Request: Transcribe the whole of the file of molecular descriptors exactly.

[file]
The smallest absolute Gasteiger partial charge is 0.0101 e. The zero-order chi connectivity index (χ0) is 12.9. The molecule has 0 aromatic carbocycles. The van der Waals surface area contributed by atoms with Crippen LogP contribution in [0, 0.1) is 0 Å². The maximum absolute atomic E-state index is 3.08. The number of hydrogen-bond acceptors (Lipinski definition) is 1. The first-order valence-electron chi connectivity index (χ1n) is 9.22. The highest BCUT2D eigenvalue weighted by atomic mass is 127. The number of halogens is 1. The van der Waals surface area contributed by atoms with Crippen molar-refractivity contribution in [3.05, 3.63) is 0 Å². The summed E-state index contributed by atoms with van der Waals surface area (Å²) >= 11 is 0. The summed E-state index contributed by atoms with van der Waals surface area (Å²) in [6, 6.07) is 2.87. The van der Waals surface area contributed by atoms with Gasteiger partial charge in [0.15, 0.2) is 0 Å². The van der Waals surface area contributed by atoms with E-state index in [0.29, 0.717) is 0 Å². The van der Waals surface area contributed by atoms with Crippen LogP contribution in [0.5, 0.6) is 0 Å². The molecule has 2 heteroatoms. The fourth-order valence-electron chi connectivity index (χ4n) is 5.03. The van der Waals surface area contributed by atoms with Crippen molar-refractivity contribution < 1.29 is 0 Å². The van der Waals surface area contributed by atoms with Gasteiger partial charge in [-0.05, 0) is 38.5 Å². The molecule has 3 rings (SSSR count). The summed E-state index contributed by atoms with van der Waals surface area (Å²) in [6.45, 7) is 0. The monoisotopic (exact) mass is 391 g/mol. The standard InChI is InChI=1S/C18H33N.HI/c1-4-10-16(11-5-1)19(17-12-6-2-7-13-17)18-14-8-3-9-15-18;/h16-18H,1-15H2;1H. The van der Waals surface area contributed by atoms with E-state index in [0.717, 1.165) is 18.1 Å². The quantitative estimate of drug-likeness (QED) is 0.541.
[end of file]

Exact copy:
The smallest absolute Gasteiger partial charge is 0.0101 e. The zero-order chi connectivity index (χ0) is 12.9. The molecule has 0 aromatic carbocycles. The van der Waals surface area contributed by atoms with Crippen LogP contribution in [0, 0.1) is 0 Å². The maximum absolute atomic E-state index is 3.08. The number of hydrogen-bond acceptors (Lipinski definition) is 1. The first-order valence-electron chi connectivity index (χ1n) is 9.22. The highest BCUT2D eigenvalue weighted by atomic mass is 127. The number of halogens is 1. The van der Waals surface area contributed by atoms with Crippen molar-refractivity contribution in [3.05, 3.63) is 0 Å². The summed E-state index contributed by atoms with van der Waals surface area (Å²) >= 11 is 0. The summed E-state index contributed by atoms with van der Waals surface area (Å²) in [6, 6.07) is 2.87. The van der Waals surface area contributed by atoms with Gasteiger partial charge in [0.15, 0.2) is 0 Å². The van der Waals surface area contributed by atoms with E-state index in [0.29, 0.717) is 0 Å². The van der Waals surface area contributed by atoms with Crippen LogP contribution in [0.5, 0.6) is 0 Å². The molecule has 2 heteroatoms. The fourth-order valence-electron chi connectivity index (χ4n) is 5.03. The van der Waals surface area contributed by atoms with Crippen molar-refractivity contribution < 1.29 is 0 Å². The van der Waals surface area contributed by atoms with Gasteiger partial charge in [-0.05, 0) is 38.5 Å². The molecule has 3 rings (SSSR count). The summed E-state index contributed by atoms with van der Waals surface area (Å²) in [6.45, 7) is 0. The monoisotopic (exact) mass is 391 g/mol. The standard InChI is InChI=1S/C18H33N.HI/c1-4-10-16(11-5-1)19(17-12-6-2-7-13-17)18-14-8-3-9-15-18;/h16-18H,1-15H2;1H. The van der Waals surface area contributed by atoms with E-state index in [0.717, 1.165) is 18.1 Å². The quantitative estimate of drug-likeness (QED) is 0.541.